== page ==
Stop AIDS Project to Remove ‘Obscene’ Material From HIV Prevention Programs to Meet CDC Guidelines on Sexually Explicit Material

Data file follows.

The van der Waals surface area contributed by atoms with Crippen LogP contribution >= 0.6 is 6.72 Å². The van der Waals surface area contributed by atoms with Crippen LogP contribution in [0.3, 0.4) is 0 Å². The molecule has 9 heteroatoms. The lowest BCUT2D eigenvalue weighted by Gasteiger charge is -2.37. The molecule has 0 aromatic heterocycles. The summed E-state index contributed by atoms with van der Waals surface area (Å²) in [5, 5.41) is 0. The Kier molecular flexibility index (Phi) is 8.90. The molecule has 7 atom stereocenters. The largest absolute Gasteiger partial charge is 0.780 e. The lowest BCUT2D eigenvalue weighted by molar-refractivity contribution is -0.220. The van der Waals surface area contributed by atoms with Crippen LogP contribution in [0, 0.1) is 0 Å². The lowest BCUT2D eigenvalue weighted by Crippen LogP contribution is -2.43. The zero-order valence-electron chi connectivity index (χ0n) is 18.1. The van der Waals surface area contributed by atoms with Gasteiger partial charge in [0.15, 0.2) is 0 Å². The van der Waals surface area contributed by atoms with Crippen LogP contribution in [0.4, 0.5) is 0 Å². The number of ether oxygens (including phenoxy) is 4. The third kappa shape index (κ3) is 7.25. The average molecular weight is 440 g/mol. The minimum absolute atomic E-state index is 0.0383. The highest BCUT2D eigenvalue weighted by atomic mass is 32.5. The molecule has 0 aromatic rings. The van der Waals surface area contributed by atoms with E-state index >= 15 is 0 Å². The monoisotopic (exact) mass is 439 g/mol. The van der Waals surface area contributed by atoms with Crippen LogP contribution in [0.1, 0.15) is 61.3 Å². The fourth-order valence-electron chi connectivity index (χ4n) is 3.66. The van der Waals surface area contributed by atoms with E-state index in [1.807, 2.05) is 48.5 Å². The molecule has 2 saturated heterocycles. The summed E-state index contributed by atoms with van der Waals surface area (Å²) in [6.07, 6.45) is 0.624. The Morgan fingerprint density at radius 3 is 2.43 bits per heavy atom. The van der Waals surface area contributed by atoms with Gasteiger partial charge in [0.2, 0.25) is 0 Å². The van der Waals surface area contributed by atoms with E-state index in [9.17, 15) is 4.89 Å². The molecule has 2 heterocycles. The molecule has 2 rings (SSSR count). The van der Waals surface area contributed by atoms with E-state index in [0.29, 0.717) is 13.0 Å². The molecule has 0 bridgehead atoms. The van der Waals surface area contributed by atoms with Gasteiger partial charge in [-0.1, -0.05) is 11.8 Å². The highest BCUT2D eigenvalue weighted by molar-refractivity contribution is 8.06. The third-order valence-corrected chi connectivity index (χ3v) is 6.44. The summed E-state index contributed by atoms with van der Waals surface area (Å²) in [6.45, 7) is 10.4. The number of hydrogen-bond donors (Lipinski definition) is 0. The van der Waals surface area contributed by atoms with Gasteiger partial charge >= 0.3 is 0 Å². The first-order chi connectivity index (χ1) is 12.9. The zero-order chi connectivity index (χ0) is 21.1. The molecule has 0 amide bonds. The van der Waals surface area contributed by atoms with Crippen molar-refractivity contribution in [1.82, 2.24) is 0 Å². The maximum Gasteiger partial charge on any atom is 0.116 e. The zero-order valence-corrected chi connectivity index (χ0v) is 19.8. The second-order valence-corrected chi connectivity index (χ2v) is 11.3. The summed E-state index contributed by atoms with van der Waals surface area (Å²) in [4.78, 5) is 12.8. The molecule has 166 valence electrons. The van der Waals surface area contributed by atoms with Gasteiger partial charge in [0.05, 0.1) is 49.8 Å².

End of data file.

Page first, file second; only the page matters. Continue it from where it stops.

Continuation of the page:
Officials with the San Francisco Stop AIDS Project have said they will bring their programs into compliance with CDC regulations regarding sexually explicit material, following a report by HHS Inspector-General Janet Rehnquist that showed that the group had used federal funds for workshops that were "too sexy," the AP/Contra Costa Times reports (Mason, AP/Contra Costa Times, 11/17). The report said that the San Francisco Stop AIDS Project, which received nearly $700,000 in federal funds last year, used some of that money to provide HIV prevention workshops that encouraged sexual activity and met the "legal definition of obscene material." CDC guidelines for HIV prevention programs state that the programs cannot promote sexual activity or intravenous drug use and must meet the obscenity standards set forth in the 1973 U.S. Supreme Court Case Miller v. California. The report singled out the Stop AIDS Project programs "Booty Call" and "Great Sex" as examples of material that was obscene or encouraged sexual activity (Kaiser Daily HIV/AIDS Report, 11/16). Steven Tierney, director of HIV prevention at the San Francisco Department of Public Health, said that city officials will ensure that the project's programs are "in compliance with CDC regulations," adding that compliance will require "a lot of time and money." However, he noted that the city's declining HIV infection rates are "proof the [project's] messages work" and that the investigation into the Stop AIDS Project is fueled by "conservative" lawmakers' desire to "promot[e] abstinence." Tierney said, "The folks who are connected with religious organizations and their philosophies around sexual behavior are different than ours. We're not encouraging sex, but we're acknowledging that 40,000 new infections (nationwide) are occurring, and that's proof that people are having sex." Tierney said that a local committee overseen by the city health department will monitor the Stop AIDS Project to ensure that the CDC's guidelines are met (AP/Contra Costa Times, 11/17).This is part of the KHN Morning Briefing, a summary of health policy coverage from major news organizations. Sign up for an email subscription.